Hurricanes torture Rangers with suffocating forecheck, defence in Game 2 win

Brendan Smith scored the game-winning goal late in the second period as the Carolina Hurricanes defeated the New York Rangers 2-0 in Game 2 of their Stanley Cup Playoff series.

This wasn’t a game; it was a torture session; a methodical, meticulous dismantling of a team’s spirit, a suffocation that left the New York Rangers practically on life support in their series with the Carolina Hurricanes.

We know, it’s only 2-0. We know, the Rangers have yet to open Madison Square Garden to host the Hurricanes in this second round. We know, they have been close on the scoresheet in both games. And yes, we even know they have more to give.

But it won’t be nearly enough if Carolina replicates Friday’s performance come Sunday on Broadway. This was the most dominant 2-0 win we’ve seen since the New Jersey Devils were regularly crushing dreams—and offences—in the 1990s.

But these guys do it different than those guys—with a five-man forecheck that sucks all the oxygen out of the game.

The Hurricanes established it on the very first shift of Friday’s contest, with the third pairing of Ian Cole and Brendan Smith locking down the wings and the fourth line of Max Domi, Jesperi Kotkaniemi and Steven Lorentz throwing a bag over the Rangers’ defence. Cole and top Carolina defenceman Jaccob Slavin were on their way up into the play when Sebastian Aho’s line, with Teuvo Teravainen and Seth Jarvis, tied it shut with an empty-net goal at 19:58 of the third period.

In between, Carolina won 56 per cent of the faceoffs and virtually all the one-on-one battles. They had 22 shots to New York’s 21, 31 hits to New York’s 22, blocked nine more shots than the Rangers, and they put on a total clinic shorthanded.

It led to the first goal of the game—a 2-on-1 rush Aho started and Smith finished—and that was just one of several chances the Hurricanes created while down a man.

Up a man, or even two at one point in the second period, they pressured the Rangers defence and goaltender Igor Shesterkin to gain further momentum. They carried then carried that momentum into the third period, and it’s hard not to feel like they’re not taking it with them to New York.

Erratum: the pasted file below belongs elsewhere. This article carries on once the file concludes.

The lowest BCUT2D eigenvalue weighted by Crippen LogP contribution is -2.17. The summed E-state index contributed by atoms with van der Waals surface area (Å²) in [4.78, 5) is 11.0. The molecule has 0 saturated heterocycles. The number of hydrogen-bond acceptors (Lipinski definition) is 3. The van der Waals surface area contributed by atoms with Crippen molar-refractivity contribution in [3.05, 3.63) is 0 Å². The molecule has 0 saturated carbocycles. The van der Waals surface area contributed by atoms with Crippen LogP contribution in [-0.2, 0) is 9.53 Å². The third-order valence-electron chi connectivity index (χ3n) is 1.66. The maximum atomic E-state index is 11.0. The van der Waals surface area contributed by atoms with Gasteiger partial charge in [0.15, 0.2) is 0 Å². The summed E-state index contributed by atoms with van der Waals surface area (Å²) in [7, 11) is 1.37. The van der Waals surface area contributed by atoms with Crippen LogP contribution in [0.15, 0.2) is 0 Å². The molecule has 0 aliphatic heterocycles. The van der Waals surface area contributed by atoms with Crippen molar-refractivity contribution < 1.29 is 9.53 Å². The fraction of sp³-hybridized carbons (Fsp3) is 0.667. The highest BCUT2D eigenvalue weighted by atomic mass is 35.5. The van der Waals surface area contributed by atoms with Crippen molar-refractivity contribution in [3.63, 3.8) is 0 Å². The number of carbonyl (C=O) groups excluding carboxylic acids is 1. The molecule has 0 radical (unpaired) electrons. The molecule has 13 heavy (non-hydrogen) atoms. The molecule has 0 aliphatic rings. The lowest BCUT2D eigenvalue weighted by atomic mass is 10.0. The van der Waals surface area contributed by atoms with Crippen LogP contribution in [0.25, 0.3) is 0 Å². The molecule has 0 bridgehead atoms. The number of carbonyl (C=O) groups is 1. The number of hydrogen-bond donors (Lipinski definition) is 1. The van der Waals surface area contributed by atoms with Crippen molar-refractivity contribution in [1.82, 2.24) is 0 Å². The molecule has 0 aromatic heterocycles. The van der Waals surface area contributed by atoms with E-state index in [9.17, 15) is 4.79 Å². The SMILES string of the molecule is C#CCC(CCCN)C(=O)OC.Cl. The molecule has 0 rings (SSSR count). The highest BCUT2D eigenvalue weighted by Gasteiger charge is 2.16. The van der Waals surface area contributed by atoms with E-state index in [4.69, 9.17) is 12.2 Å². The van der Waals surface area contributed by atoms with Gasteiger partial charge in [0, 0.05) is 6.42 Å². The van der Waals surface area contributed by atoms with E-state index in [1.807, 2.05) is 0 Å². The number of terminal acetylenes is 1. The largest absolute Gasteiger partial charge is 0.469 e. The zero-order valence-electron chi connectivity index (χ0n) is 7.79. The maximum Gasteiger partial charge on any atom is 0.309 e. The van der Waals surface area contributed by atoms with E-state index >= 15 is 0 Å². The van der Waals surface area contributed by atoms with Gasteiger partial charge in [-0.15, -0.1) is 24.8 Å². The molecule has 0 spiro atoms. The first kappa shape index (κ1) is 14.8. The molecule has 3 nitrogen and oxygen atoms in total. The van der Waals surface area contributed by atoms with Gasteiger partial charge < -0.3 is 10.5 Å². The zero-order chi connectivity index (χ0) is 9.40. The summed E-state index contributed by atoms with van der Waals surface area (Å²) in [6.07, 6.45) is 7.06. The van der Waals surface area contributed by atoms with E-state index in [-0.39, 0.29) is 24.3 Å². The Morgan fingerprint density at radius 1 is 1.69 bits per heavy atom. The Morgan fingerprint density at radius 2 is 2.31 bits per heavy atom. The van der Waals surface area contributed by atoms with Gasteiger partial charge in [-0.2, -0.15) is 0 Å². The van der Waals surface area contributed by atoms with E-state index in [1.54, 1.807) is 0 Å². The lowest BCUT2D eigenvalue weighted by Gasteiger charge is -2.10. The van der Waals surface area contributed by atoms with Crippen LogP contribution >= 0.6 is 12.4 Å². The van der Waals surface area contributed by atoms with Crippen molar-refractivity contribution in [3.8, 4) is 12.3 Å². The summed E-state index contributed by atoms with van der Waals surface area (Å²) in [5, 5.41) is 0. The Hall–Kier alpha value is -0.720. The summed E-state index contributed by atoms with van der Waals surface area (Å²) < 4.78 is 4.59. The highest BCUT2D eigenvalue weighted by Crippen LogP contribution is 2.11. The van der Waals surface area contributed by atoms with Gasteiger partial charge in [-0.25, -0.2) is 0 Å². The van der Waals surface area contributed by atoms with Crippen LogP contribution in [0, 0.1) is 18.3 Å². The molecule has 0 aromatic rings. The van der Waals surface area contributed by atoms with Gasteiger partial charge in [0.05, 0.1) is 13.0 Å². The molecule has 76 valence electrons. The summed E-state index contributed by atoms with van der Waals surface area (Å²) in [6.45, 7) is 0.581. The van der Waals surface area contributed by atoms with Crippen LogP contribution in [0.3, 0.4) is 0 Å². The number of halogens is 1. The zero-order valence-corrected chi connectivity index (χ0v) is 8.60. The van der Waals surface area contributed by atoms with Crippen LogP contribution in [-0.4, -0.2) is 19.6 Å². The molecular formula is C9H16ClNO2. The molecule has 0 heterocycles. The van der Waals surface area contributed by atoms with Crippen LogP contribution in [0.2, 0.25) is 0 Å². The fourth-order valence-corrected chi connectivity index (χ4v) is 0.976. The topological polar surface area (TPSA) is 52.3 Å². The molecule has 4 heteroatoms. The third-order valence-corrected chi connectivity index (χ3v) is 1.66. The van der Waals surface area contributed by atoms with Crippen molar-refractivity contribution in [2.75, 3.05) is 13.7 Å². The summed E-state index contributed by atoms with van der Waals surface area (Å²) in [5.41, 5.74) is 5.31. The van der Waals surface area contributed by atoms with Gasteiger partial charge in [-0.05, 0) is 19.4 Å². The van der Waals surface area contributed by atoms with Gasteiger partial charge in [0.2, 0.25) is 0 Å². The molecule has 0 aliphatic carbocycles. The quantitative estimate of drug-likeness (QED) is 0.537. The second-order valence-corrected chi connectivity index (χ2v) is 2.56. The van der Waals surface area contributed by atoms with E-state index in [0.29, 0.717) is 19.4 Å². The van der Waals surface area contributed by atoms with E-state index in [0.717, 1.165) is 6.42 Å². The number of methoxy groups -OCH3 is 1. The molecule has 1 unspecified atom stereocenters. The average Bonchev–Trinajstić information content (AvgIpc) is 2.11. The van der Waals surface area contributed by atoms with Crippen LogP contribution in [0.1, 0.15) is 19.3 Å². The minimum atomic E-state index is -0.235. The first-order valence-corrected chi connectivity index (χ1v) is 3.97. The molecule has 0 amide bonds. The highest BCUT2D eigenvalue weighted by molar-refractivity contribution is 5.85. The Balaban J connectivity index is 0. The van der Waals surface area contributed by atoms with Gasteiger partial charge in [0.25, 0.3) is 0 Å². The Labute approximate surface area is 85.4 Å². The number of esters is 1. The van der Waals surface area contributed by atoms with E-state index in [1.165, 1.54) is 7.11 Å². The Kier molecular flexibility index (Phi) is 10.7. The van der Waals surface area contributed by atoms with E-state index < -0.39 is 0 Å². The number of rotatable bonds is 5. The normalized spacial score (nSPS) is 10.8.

“We came back last game, and today we defended really well in the third,” Aho told reporters at PNC Arena afterwards. “We didn’t give much out there.”

They didn’t give the Rangers a single thing.

Chris Kreider, who scored 52 goals this season, was held to zero shots on net. Ditto for Artemi Panarin, who scored the winning goal for New York in Game 7 of the first-round series against the Pittsburgh Penguins.

Alexis Lafrèniere got his first with less than three minutes remaining in the game, and that was one more than Andrew Copp had.

The entire Rangers team was held to zero shot attempts for a 10-minute span that covered the end of the first period and the beginning of the second. They couldn’t find a way to the inside of the ice even when they could direct a shot towards Carolina’s net.

Can New York play better? Of course.

But the Hurricanes are the reason they didn’t fare well enough on Friday, and the Hurricanes appear prepared to continue being the reason.

It’s what they did to teams all season en route to building the NHL’s third-best record at 54-20-8, and Friday’s performance was a galvanizing one as they attempt to push forward in the playoffs.

“I think if we just stick to our style, it’s eventually going to wear on teams and we’re going to find a way to win the game,” said Smith. “(Hurricanes coach Rod Brind’Amour) Roddy calls it ‘the Stress Game.’”

It looked like the movie Misery, with Kathy Bates taking a sledgehammer to James Caan’s bound ankles.

And when the Hurricanes broke down—which was almost never—Antti Raanta was there, subtracting from his impeccable goals-against average, which now stands at a minuscule 1.83 through eight appearances.

The 33-year-old entered the playoffs as the de facto starter, filling in for Frederik Andersen, who suffered an injury late in the regular season. He missed some of the first-round series against the Boston Bruins with an injury but has been practically unbeatable in two games versus the Rangers.

“It’s great to see,” said Aho. “Team gets a lot of momentum and confidence in their own play when you see your goalie playing that level, and he’s been unbelievable.”

If you were just looking at the score and missed the game, you’d have thought the Hurricanes were just ordinary despite home-ice advantage against a lower-ranked Rangers team.

They were that for the first two periods of this series and were a Kappo Kakko missed net away from a split heading to New York.

But the Hurricanes have held the hammer since and are now but two strikes away from punching their tickets to the Stanley Cup semifinal.

Game 3 is set for 3:30 p.m. ET, Sunday on Sportsnet.

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